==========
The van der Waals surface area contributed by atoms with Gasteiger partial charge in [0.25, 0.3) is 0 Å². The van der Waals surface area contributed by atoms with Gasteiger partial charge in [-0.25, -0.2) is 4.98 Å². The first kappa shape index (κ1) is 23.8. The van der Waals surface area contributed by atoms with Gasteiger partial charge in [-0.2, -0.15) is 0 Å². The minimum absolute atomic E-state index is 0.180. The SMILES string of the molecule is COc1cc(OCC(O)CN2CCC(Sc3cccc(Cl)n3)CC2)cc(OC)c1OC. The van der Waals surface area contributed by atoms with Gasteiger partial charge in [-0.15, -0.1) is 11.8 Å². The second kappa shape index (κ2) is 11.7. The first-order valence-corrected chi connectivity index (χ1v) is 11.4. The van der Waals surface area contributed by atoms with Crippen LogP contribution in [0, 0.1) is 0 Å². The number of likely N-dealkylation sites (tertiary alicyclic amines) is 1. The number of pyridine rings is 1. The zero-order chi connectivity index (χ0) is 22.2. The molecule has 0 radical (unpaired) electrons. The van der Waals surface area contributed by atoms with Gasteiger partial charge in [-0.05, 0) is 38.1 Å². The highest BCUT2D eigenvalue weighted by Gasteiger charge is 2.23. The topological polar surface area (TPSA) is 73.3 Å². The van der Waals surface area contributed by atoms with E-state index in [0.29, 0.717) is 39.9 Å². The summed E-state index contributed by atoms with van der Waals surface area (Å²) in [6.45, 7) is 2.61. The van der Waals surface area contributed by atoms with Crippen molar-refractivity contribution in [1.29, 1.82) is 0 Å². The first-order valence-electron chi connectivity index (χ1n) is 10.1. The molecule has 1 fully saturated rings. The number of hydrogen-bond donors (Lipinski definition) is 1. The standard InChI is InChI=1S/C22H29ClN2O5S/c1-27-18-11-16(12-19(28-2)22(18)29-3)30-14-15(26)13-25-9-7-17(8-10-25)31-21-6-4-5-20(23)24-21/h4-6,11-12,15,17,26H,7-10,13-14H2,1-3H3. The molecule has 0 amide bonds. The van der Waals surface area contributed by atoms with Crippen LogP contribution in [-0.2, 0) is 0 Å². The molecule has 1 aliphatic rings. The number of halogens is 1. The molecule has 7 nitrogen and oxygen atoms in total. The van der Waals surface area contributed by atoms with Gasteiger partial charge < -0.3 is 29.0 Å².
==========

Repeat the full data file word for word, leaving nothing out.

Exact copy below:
The van der Waals surface area contributed by atoms with Gasteiger partial charge in [0.25, 0.3) is 0 Å². The van der Waals surface area contributed by atoms with Gasteiger partial charge in [-0.25, -0.2) is 4.98 Å². The first kappa shape index (κ1) is 23.8. The van der Waals surface area contributed by atoms with Gasteiger partial charge in [-0.2, -0.15) is 0 Å². The minimum absolute atomic E-state index is 0.180. The SMILES string of the molecule is COc1cc(OCC(O)CN2CCC(Sc3cccc(Cl)n3)CC2)cc(OC)c1OC. The van der Waals surface area contributed by atoms with Gasteiger partial charge in [-0.15, -0.1) is 11.8 Å². The second kappa shape index (κ2) is 11.7. The first-order valence-corrected chi connectivity index (χ1v) is 11.4. The van der Waals surface area contributed by atoms with Crippen LogP contribution in [0, 0.1) is 0 Å². The number of likely N-dealkylation sites (tertiary alicyclic amines) is 1. The number of pyridine rings is 1. The zero-order chi connectivity index (χ0) is 22.2. The molecule has 0 radical (unpaired) electrons. The van der Waals surface area contributed by atoms with Gasteiger partial charge in [-0.05, 0) is 38.1 Å². The highest BCUT2D eigenvalue weighted by Gasteiger charge is 2.23. The topological polar surface area (TPSA) is 73.3 Å². The van der Waals surface area contributed by atoms with E-state index in [0.29, 0.717) is 39.9 Å². The summed E-state index contributed by atoms with van der Waals surface area (Å²) in [6.45, 7) is 2.61. The van der Waals surface area contributed by atoms with Crippen molar-refractivity contribution in [1.29, 1.82) is 0 Å². The first-order valence-electron chi connectivity index (χ1n) is 10.1. The molecule has 1 fully saturated rings. The number of hydrogen-bond donors (Lipinski definition) is 1. The standard InChI is InChI=1S/C22H29ClN2O5S/c1-27-18-11-16(12-19(28-2)22(18)29-3)30-14-15(26)13-25-9-7-17(8-10-25)31-21-6-4-5-20(23)24-21/h4-6,11-12,15,17,26H,7-10,13-14H2,1-3H3. The molecule has 0 amide bonds. The van der Waals surface area contributed by atoms with Crippen LogP contribution in [-0.2, 0) is 0 Å². The molecule has 1 aliphatic rings. The number of halogens is 1. The molecule has 7 nitrogen and oxygen atoms in total. The van der Waals surface area contributed by atoms with Gasteiger partial charge < -0.3 is 29.0 Å².